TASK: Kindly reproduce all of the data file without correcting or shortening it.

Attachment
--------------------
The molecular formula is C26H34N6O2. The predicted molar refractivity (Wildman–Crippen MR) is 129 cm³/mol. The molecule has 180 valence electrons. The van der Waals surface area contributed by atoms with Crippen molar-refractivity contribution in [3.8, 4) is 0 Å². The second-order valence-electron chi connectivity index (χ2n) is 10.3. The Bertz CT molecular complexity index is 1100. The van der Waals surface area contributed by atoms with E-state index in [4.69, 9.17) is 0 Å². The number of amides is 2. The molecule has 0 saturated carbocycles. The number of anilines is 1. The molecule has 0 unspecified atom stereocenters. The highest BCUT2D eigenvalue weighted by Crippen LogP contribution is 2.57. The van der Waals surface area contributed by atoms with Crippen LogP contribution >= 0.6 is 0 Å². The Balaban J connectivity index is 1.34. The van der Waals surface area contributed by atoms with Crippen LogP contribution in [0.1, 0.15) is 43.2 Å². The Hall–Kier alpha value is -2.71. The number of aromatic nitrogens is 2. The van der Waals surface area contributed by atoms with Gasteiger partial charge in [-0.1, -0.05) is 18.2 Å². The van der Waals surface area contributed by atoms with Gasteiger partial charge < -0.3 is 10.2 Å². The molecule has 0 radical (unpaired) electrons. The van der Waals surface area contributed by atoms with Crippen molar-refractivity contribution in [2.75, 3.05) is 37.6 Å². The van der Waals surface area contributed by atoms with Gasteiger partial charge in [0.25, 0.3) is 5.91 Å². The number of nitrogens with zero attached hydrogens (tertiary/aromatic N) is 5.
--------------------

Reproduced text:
The molecular formula is C26H34N6O2. The predicted molar refractivity (Wildman–Crippen MR) is 129 cm³/mol. The molecule has 180 valence electrons. The van der Waals surface area contributed by atoms with Crippen molar-refractivity contribution in [3.8, 4) is 0 Å². The second-order valence-electron chi connectivity index (χ2n) is 10.3. The Bertz CT molecular complexity index is 1100. The van der Waals surface area contributed by atoms with E-state index in [4.69, 9.17) is 0 Å². The number of amides is 2. The molecule has 0 saturated carbocycles. The number of anilines is 1. The molecule has 0 unspecified atom stereocenters. The highest BCUT2D eigenvalue weighted by Crippen LogP contribution is 2.57. The van der Waals surface area contributed by atoms with Crippen LogP contribution >= 0.6 is 0 Å². The Balaban J connectivity index is 1.34. The van der Waals surface area contributed by atoms with Crippen LogP contribution in [0.1, 0.15) is 43.2 Å². The Hall–Kier alpha value is -2.71. The number of aromatic nitrogens is 2. The van der Waals surface area contributed by atoms with Gasteiger partial charge in [-0.1, -0.05) is 18.2 Å². The van der Waals surface area contributed by atoms with Gasteiger partial charge < -0.3 is 10.2 Å². The molecule has 0 radical (unpaired) electrons. The van der Waals surface area contributed by atoms with Crippen molar-refractivity contribution in [2.75, 3.05) is 37.6 Å². The van der Waals surface area contributed by atoms with Gasteiger partial charge in [0.25, 0.3) is 5.91 Å². The number of nitrogens with zero attached hydrogens (tertiary/aromatic N) is 5.